My husband and I built a log railing for our cabin. It was a fun project and we saved money by doing it ourselves.
Clearing Land: Make Use of All Those Trees
When we built our cabin, we first had to clear our wooded lot of all the trees on the building site. We had lots and lots of pine trees to make use of. We also had to make a stair railing going up to our loft. These two issues came together when we decided to build our own log railings. However, this was no small task!
There was one thing that kept us motivated through the entire project—money! It wasn't going to cost us a thing in materials or labor. My husband already had the tools from other projects, so we were all set.
I must say that the project did go much smoother than what we had imagined. There were a few little snafus, but since we were only working on the cabin on weekends, we could go home and start fresh the next weekend with renewed vigor.
To do a project like this, there are a couple of important tools that you will need: tenon cutters and a drill with a circular blade bit or a drill press. An angle gauge is also a good idea for measuring the angles to drill your holes.
How to Build a Log Railing
Step 1: Cut and Tool Spindles and Rail Pieces
Before starting the actual process of putting together the railing, we cut all of our spindles to size and tooled the ends with the tenon cutters. To determine the size, we calculated how far the bottom rail would be off the ground, the width of the rails, and the building-code requirements.
Step 2: Drill Rail Holes
In our cabin, we have an open loft and figured the best place to start was right at the top. After cutting and tooling the ends of our first rail pieces, we drilled two holes into the wall at the height that we wanted the rails to be. The rail height needs to be in accordance with your local building code. These holes were easy because the rails were going in straight across.
Step 3: Assemble Rail Sections
Our next step was to assemble our first rail section. First, we laid out the two premeasured rails on the floor. We then spaced the smaller tooled pines evenly across, making sure to not have any more than four inches of space between the spindles. Once we were happy with the spacing, we marked on the rails where to drill holes.
Keeping the spindles laid out on the floor, in order, we took the rails out to drill the holes. This part of the job actually became difficult with a hand drill, and we ended up taking rail sections home to use the drill press as the job went on. It can be done with a hand drill, but it definitely becomes tiring.
Step 4: Insert Spindles
When we brought the rails back in we inserted the spindles in the same order. This is important because the spindles all varied in width, by just a little, and could mess up the spacing if they were switched around. We had to put straps around the rail section to hold it in place because we weren't ready to secure it with screws until we knew how everything was going to fit between the wall and the log post.
Step 5: Install Rails
Now we inserted one end of the rail section into the two holes in the wall. The whole section had a little give because it wasn't fully secure yet so we could fit it into the holes easily. Next, we inserted the other end into the log post, putting wood glue under the post. We picked larger pine trees for our posts and opted to skin the bark for a unique look. Once we had the whole section in place, we secured the whole thing with screws and nails.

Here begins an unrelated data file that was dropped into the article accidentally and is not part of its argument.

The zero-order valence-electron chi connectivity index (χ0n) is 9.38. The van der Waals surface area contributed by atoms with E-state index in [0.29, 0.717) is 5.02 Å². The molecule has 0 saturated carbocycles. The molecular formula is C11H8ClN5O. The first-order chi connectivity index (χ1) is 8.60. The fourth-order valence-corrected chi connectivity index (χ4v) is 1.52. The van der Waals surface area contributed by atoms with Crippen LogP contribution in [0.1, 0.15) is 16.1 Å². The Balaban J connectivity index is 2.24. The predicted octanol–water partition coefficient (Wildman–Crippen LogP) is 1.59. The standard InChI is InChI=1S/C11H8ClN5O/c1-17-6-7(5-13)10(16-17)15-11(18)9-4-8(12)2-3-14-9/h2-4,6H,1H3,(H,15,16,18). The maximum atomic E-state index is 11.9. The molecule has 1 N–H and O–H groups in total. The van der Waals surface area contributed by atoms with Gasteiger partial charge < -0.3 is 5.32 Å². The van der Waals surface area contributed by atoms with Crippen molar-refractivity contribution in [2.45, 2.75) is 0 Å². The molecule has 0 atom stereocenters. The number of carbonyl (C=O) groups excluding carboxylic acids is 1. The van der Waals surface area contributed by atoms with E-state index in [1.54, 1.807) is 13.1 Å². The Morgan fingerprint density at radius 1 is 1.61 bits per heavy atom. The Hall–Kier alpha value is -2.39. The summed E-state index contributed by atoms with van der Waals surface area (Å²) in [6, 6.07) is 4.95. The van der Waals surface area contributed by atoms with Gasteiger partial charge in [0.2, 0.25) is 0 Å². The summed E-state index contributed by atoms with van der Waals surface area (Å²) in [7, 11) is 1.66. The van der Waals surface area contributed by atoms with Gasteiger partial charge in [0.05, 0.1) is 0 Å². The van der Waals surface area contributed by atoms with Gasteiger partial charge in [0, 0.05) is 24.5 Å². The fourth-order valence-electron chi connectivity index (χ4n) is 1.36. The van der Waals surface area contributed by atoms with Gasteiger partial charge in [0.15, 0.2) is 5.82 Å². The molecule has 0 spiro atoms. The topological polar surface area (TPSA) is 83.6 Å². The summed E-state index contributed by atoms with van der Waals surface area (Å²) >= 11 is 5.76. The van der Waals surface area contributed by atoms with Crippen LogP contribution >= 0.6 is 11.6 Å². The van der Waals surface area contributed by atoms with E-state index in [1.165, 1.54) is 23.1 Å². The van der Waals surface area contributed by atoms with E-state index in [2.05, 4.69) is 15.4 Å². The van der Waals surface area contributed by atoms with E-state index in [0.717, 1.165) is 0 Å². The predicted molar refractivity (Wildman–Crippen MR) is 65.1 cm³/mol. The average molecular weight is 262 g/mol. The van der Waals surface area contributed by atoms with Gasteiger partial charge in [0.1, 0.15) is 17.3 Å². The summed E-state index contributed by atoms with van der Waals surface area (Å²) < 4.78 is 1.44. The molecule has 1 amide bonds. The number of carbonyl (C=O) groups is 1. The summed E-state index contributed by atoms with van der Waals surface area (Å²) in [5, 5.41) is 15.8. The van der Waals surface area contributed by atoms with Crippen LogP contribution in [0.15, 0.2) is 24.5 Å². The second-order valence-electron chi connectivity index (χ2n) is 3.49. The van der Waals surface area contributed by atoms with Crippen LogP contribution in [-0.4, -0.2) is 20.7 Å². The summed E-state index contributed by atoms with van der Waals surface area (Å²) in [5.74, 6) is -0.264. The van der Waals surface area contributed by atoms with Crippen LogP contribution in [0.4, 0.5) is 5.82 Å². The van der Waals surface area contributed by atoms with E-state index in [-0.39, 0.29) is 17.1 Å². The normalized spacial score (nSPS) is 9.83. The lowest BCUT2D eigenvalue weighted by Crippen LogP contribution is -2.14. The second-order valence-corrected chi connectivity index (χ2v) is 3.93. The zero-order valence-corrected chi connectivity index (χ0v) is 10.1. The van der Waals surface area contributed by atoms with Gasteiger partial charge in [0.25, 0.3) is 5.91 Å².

We continued this process all the way down. The only difference with the remaining sections was that we had to drill the holes in the rails and posts at an angle so that the spindles would stand straight. This is where the angle gauge came in handy for marking.
Step 6: Clean and Varnish Rails
The final step was to first clean the peeled logs with a mixture of bleach and water since they were pretty sappy and then polyurethane over the entire stair rail.
We had to make little adjustments here and there throughout the process since it was a little tricky with spacing and angles, but overall the project went well. The money we saved was well worth it and we can now say that our stair railing came right off our property.
This article is accurate and true to the best of the author’s knowledge. Content is for informational or entertainment purposes only and does not substitute for personal counsel or professional advice in business, financial, legal, or technical matters.
© 2011 Renee Hanlon
Amy on July 16, 2017:
Love it! This is similar to a project I'm working on. But I'm surprised that your posts are so secure - am I understanding correctly that all you did was glue them to the floor, and all other stability comes from connections to the rest of the railing? It seems like the whole thing would wiggle side-to-side substantially. I think I must be missing something.
Thanks for posting!
mecheshier on January 21, 2011:
Beautiful. I love your craftsmenship. Great info. thank you.
Stephanie Marshall from Bend, Oregon on January 21, 2011:
Totally love the photographs and what a beautiful addition for your cabin! I live in Oregon, and can imagine a staircase like this in several locations (Sunriver, Black Butte Ranch, etc.) Lovely and great explanation, as well!
Renee Hanlon (author) from Michigan on January 21, 2011:
Thanks Schneider! We are glad the job is done but are happy we tried it and if we had to do it all over again, we would do it just the same.
Schneider on January 21, 2011:
You did a terrific job on your log railings for your stairway. They can be challenging, but you did a good job with explaining the proceedure. Kudos to you.